But here’s a piece of good news: just as these stories are not given as past history, once for all decisions but as models for us, so, too, we are not simply good or bad, either/or. We are on the road, on the journey. Sometimes we walk God’s ways, sometimes we fail. It’s not a once-for-all kind of thing, but a daily process.
The quote from Martin Luther on our service folder cover today reminds us of this.  Luther was responding to a criticism that he believed that after baptism we still had growth to do, changing to do. That even though we were washed in the waters of baptism the Spirit still had work to do on us.
So he contrasts words that spoke of absolute, final status, for words of process and development: We are not necessarily living in godliness yet, but we are becoming more godly. We are not healthy, but we are getting well. We are not what we will be, but we are on the way; we are not at the goal, but we are on the right road.
This is good news. We can sometimes despair that we aren’t what God wants us to be. Today we learn that is only part of the question.
But it does matter that we know the difference. That we understand the choices of these stories and the importance of what they say. Every day we have to figure out not only which path is God’s path, but whether or not we want to go in that way.
You want to walk the right path but if you can’t tell the difference, how will you choose? And you can know the right path from the wrong path, but if you don’t want to listen to God, will you choose the one you know is best?
You see, if this is a process, a direction, not the final goal yet, then our direction is of critical importance.
What these stories raise for us is warning. Are we on the right road? On the way to godliness, health, becoming like Christ?
Both stories have a confidence that the paths we choose matter. It is true that when we fail we are forgiven and picked up again by God. But that assumes that there is a path of life onto which we desire to be placed, and a path of death that we want to avoid. It assumes our decisions at crossroads of life matter. Not because we risk God not loving us, but because we risk going where there is no life.
When we set out on our own way, doing our thing, not God’s, we move further and further away from the life God gives and desires for us. All the decisions shown in these two stories imply that the decisions matter.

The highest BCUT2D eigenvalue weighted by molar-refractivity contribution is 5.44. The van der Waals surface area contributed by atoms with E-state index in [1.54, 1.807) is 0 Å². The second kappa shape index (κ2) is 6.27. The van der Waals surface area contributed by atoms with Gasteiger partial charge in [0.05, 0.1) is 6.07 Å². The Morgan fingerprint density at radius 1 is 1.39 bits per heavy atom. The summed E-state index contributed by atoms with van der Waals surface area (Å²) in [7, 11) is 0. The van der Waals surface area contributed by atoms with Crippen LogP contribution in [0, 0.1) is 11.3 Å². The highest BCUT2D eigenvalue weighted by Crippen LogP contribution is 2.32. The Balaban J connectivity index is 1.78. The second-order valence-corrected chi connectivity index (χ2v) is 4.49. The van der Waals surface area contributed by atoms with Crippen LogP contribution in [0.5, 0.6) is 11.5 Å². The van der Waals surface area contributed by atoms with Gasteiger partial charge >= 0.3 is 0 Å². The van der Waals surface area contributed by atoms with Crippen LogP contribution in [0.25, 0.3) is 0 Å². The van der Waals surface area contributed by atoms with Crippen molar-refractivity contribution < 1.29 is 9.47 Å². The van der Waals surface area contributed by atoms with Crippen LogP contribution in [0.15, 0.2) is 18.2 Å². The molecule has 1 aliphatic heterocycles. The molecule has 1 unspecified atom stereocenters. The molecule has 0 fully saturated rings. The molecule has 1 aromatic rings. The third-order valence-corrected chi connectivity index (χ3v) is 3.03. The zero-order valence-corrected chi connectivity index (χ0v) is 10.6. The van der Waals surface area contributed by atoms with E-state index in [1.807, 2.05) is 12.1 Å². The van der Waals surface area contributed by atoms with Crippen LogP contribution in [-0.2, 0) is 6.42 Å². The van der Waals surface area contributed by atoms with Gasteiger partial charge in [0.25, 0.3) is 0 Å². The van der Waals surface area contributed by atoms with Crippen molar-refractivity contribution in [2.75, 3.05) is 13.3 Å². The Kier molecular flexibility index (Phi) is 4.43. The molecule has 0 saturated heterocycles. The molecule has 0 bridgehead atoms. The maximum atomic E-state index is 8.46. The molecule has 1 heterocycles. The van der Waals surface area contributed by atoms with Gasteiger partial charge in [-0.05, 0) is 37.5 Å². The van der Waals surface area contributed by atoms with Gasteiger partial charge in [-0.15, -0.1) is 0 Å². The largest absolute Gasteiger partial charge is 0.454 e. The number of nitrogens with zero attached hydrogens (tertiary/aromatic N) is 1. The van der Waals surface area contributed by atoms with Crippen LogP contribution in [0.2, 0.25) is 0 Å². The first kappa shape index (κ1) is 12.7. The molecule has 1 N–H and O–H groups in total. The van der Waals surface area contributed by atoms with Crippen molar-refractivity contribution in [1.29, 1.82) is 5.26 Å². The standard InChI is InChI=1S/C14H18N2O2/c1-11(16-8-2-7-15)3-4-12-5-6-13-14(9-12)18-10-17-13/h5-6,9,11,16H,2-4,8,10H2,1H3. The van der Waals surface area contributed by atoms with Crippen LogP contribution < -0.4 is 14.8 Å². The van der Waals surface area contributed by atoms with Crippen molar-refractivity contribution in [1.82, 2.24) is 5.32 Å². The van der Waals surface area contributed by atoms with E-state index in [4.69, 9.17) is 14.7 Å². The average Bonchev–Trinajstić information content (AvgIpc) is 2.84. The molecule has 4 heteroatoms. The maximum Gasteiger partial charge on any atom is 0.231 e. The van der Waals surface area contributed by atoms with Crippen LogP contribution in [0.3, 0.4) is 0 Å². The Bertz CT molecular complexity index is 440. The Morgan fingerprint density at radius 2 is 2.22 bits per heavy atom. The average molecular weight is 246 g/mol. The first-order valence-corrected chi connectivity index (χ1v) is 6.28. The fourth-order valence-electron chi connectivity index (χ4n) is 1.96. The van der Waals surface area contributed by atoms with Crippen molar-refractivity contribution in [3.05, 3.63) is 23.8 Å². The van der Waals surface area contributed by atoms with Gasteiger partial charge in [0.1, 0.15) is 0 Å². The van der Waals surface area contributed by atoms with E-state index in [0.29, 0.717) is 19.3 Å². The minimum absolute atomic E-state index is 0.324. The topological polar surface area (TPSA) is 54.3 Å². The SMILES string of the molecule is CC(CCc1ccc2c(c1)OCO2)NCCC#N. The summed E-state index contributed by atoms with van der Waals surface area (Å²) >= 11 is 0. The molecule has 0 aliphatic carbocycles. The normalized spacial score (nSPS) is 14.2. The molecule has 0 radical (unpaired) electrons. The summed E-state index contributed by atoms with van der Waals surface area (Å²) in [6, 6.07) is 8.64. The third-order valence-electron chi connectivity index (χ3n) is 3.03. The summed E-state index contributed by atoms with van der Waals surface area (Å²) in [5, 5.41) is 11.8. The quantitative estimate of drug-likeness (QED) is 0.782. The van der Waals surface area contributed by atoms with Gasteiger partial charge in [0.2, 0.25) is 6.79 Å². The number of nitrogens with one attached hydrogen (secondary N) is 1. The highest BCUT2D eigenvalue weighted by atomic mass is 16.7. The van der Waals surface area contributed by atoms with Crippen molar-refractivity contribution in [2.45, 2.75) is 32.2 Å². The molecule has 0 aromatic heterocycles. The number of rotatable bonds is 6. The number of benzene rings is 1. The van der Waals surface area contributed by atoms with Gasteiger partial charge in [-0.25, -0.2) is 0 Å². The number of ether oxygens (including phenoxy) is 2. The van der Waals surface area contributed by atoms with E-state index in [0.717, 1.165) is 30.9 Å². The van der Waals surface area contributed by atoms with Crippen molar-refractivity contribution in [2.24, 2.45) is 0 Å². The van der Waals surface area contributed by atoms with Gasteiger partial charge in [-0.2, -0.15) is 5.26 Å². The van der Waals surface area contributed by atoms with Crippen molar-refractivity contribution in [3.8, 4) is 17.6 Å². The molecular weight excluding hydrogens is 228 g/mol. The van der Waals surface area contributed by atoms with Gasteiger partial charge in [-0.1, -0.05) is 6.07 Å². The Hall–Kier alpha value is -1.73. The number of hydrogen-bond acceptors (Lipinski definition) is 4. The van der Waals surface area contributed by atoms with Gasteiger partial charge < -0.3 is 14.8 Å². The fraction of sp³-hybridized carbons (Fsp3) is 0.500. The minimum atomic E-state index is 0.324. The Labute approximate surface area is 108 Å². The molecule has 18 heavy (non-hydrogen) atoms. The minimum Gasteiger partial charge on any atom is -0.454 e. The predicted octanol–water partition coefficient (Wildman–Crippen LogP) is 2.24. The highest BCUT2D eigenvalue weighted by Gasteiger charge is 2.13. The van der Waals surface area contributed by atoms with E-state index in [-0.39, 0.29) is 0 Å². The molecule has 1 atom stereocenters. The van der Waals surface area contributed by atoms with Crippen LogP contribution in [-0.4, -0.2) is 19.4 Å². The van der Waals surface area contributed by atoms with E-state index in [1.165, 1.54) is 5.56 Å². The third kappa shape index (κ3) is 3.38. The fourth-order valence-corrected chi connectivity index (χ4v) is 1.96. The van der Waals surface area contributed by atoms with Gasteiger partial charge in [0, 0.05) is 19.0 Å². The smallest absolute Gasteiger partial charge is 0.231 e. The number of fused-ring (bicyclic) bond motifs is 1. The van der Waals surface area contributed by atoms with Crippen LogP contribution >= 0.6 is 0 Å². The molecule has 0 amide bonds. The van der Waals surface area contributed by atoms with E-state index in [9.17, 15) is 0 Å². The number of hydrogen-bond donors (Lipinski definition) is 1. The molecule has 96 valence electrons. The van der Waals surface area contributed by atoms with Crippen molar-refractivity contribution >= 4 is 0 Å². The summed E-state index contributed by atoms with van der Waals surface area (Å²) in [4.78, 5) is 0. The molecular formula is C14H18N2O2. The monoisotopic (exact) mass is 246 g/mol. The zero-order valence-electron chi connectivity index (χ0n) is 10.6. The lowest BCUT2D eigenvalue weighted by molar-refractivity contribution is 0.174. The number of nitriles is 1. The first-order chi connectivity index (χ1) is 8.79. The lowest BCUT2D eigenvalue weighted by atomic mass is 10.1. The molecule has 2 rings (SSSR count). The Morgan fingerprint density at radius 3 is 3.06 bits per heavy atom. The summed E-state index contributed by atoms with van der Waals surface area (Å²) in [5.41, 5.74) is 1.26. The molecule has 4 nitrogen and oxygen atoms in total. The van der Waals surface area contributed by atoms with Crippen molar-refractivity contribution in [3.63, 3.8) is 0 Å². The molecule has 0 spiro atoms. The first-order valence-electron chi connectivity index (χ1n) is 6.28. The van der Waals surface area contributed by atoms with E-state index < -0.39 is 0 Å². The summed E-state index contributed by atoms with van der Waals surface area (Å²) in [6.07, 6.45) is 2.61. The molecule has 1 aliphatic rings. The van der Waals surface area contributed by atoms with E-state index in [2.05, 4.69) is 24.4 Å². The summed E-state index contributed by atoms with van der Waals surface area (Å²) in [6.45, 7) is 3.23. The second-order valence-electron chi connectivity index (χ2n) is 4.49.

So, simply, to use some examples we already have: if we do not love our enemies, there is a cost to us, to our hearts, to our souls, to our lives. We are less than we could be. We are diminished. And if we control others to get what we want, there is a cost to us, to our souls, to our lives. We are less than we could be. We are diminished.
And in all such decisions we face, in all kinds of ways (because those are only two examples of countless such decisions and crossroads), if we persist in these paths that lead away from God instead of the paths of life, we end up dying more and more inside.
So, these stories tell us that at the crossroads it matters which way we go. It matters that we know there is a right road, even if it’s hard to discern at times. This is why we need each other on our journey so badly, so that we can ask each other: is this the right road? Is this the way God is calling us to go? Are we moving toward healing, toward growth in godliness?
Are we on the way?
Imagine how different it would look if we lived into the Genesis story not in the way we usually do – which is like Adam and Eve, blaming others for our sin, denying our part, not talking to each other about it – and instead used each other as guides, as help?
What if Adam and Eve would have talked to each other during the temptation, and encouraged each other? How might that have changed things? What if we, who are Adam and Eve, would do the same when struggling: ask for help, wisdom, encouragement, guidance on the road? What difference would that make in our lives?
Together we can help each other be faithful in our journey.
We not only help each other find the right paths, our encouragement to each other to want the paths of life is vital to our faithful walk.
Because we begin all this where we always begin, in the certain knowledge of our Lord’s love and forgiveness for us, we have this hope and promise: in the grace of God we can always trust God will pick us back up and get on the right road again when we fail.
While we are still living, there is time to be corrected, and to move toward God’s life of grace. But together, we will be much more faithful in all our listening, all our journeying.
We’re not where we will be, but the Spirit is moving us there.
We rejoice that we are given each other on this journey, so that we can help each other listen, and see. As each of us stand at crossroads in our lives, we stand with each other, as God’s grace to each other, in choosing which way to go. As our community, as even the Church stands at crossroads, too, we listen together for God.
It matters which way we choose, which direction we go. That we learn from the garden and the wilderness today. Let us walk together, with the grace of the Holy Spirit, that we might listen to our God, find the paths of life, and walk them.
In the name of Jesus. Amen
 “This life, therefore, is not godliness but the process of becoming godly, not health but getting well, not being but becoming, not rest but exercise. We are not now what we shall be, but we are on the way. The process is not yet finished, but it is actively going on. This is not the goal but it is the right road. At present everything does not gleam and sparkle, but everything is being cleansed.”
Martin Luther, “Defense and Explanation of All the Articles,” a response of Martin Luther, March 1521, to Exsurge Domine, the papal bull of condemnation of his writings issued by Pope Leo X in July, 1520. Luther’s Works, vol. 32, The Career of the Reformer II, p. 24.